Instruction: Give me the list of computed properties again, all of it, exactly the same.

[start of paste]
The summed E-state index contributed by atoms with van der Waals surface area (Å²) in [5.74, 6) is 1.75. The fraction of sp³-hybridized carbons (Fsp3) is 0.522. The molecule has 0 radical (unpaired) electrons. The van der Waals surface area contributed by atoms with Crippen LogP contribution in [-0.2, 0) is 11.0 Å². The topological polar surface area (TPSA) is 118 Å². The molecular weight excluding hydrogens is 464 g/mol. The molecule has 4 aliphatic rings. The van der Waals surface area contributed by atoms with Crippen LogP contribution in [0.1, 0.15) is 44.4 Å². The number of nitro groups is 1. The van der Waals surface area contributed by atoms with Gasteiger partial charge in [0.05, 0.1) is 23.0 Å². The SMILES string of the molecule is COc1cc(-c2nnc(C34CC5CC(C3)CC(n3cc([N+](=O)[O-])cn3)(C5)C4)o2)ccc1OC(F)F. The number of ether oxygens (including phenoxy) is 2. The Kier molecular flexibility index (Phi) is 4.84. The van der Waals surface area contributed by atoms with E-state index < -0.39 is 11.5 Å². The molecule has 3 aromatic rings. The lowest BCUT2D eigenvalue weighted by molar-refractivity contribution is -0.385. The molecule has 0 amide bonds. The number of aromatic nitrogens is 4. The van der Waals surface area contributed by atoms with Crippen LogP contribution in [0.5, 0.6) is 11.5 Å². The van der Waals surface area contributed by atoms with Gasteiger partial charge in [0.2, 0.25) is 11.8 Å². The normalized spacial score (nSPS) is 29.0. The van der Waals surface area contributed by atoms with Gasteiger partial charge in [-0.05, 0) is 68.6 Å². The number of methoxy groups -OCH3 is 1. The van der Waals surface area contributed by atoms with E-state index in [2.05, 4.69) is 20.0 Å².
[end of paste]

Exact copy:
The summed E-state index contributed by atoms with van der Waals surface area (Å²) in [5.74, 6) is 1.75. The fraction of sp³-hybridized carbons (Fsp3) is 0.522. The molecule has 0 radical (unpaired) electrons. The van der Waals surface area contributed by atoms with Crippen LogP contribution in [-0.2, 0) is 11.0 Å². The topological polar surface area (TPSA) is 118 Å². The molecular weight excluding hydrogens is 464 g/mol. The molecule has 4 aliphatic rings. The van der Waals surface area contributed by atoms with Crippen LogP contribution in [0.1, 0.15) is 44.4 Å². The number of nitro groups is 1. The van der Waals surface area contributed by atoms with Gasteiger partial charge in [0.05, 0.1) is 23.0 Å². The SMILES string of the molecule is COc1cc(-c2nnc(C34CC5CC(C3)CC(n3cc([N+](=O)[O-])cn3)(C5)C4)o2)ccc1OC(F)F. The number of ether oxygens (including phenoxy) is 2. The Kier molecular flexibility index (Phi) is 4.84. The van der Waals surface area contributed by atoms with E-state index < -0.39 is 11.5 Å². The molecule has 3 aromatic rings. The lowest BCUT2D eigenvalue weighted by molar-refractivity contribution is -0.385. The molecule has 0 amide bonds. The number of aromatic nitrogens is 4. The van der Waals surface area contributed by atoms with Crippen LogP contribution in [0.5, 0.6) is 11.5 Å². The van der Waals surface area contributed by atoms with Gasteiger partial charge in [0.2, 0.25) is 11.8 Å². The normalized spacial score (nSPS) is 29.0. The van der Waals surface area contributed by atoms with Gasteiger partial charge in [-0.05, 0) is 68.6 Å². The number of methoxy groups -OCH3 is 1. The van der Waals surface area contributed by atoms with E-state index in [2.05, 4.69) is 20.0 Å².